Chef Marcelle Roberts of Cafe 1999.
Chef Marcelle Roberts of Cafe 1999.
Starters are presented at Cafe 1999.
Starters are presented at Cafe 1999.

Cafe 1999

Where: Silvervause Centre, 117 Vause Road, Berea

Call: 031 202 3406

Open: Monday to Friday lunch and dinner, Saturday dinner

Wine dinners are often fraught affairs, with a lot of hype and too little substance. Plus you have the whole have to be seen foodies and the snifferatti.

But put Marcelle Roberts, one of Durban’s top chefs, with The Foundry wines and you have a winner. The quietly assured wines of Chris Williams, the man who also helms Meerlust’s cellar, lend well to Roberts own style. And the style was relaxed Durban casual elegance at its best.

The menu had a beguiling simplicity about it even if the dishes were anything but simple to execute, creating a wonderfully relaxed wine pairing where everything flowed effortlessly, the wines too, of course, and the general conviviality was helped by the fact that neither wine maker nor chef prattled on interminably and both offered some fun insights.

First up was a beautifully intense and deep seafood bisque served in tea cups with grossini and a nicely rounded Foundry grenache blanc. Not a cultivar I know well, this was the most interesting wine of the evening.

The veg course too showed Robert’s flare. All four of us voted this lightly curried paneer a winner. It was served on coconut lentils, flaked almonds and a mint chutney and with a nicely spice viognier. Chef warned us the mint may flatten the wine a little, and so it was drizzled around the border of the plate. And while it didn’t impact on the wine at all it pulled the dish together beautifully.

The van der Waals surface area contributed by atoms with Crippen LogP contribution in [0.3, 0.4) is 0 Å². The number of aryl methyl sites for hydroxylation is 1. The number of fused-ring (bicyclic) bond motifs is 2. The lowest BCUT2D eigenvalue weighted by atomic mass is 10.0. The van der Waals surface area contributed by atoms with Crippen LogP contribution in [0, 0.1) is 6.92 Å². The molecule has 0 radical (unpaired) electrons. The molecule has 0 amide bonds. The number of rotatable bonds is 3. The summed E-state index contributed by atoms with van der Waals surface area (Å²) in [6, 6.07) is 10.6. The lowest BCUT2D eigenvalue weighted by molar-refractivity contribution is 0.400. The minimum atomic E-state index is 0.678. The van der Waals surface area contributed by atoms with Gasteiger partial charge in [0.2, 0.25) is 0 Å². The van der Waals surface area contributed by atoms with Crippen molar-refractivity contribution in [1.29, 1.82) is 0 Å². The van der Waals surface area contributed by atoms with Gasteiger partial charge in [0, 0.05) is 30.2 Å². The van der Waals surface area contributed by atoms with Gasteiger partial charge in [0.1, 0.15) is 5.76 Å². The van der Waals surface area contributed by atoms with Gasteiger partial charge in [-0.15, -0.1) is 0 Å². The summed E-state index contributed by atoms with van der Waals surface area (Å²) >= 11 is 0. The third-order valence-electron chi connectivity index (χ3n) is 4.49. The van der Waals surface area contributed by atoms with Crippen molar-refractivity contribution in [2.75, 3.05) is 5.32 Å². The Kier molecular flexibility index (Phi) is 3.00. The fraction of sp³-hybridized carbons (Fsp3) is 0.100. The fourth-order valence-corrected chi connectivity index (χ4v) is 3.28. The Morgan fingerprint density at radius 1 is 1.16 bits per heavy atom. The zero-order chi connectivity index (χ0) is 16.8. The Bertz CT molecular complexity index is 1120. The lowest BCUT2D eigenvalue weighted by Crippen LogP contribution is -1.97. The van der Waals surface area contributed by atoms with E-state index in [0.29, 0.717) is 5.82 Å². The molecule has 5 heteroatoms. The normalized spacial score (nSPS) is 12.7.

One of the best pieces of fish I’ve had in Durban in a long time, came next. This was a macadamia nut and fennel crusted kingklip, perfectly cooked and drizzled with a simple orange beurre blanc. But such simplicity was magnificent. It paired well with the Foundry Rousanne.

Seared duck breast, on a butternut and vanilla puree with spinach, spiced jus and charred onion skins came next. I loved the intense vanilla flavours chef infused into the meat. While one of our party had a slightly stringy piece of duck, we were fulsome in its praises. It was paired with the Foundry’s grenache noir, another very interesting and well balanced wine.

The syrah was the highlight, this a nicely tamed and rounded one, not one of those where someone threw in the entire spice cabinet. This was paired with peppered venison loin, I think it was eland, juniper jus, polenta chips, pea puree and parsnip shavings. It was an enjoyable dish even if the venison was a shade on the tough side.

Dessert, and Roberts is known for her desserts, was a simple slice of dark chocolate torte with honey and milk ice cream, bee pollen and strawberries. It was all the more enjoyable for being not overly sweet. And you could even wash down the last remnants of the wine without overpowering it.

All in an excellent evening and good value at R625 ahead including tip.

Food: 4 ½

Service: 4

Ambiance: 4

The Independent on Saturday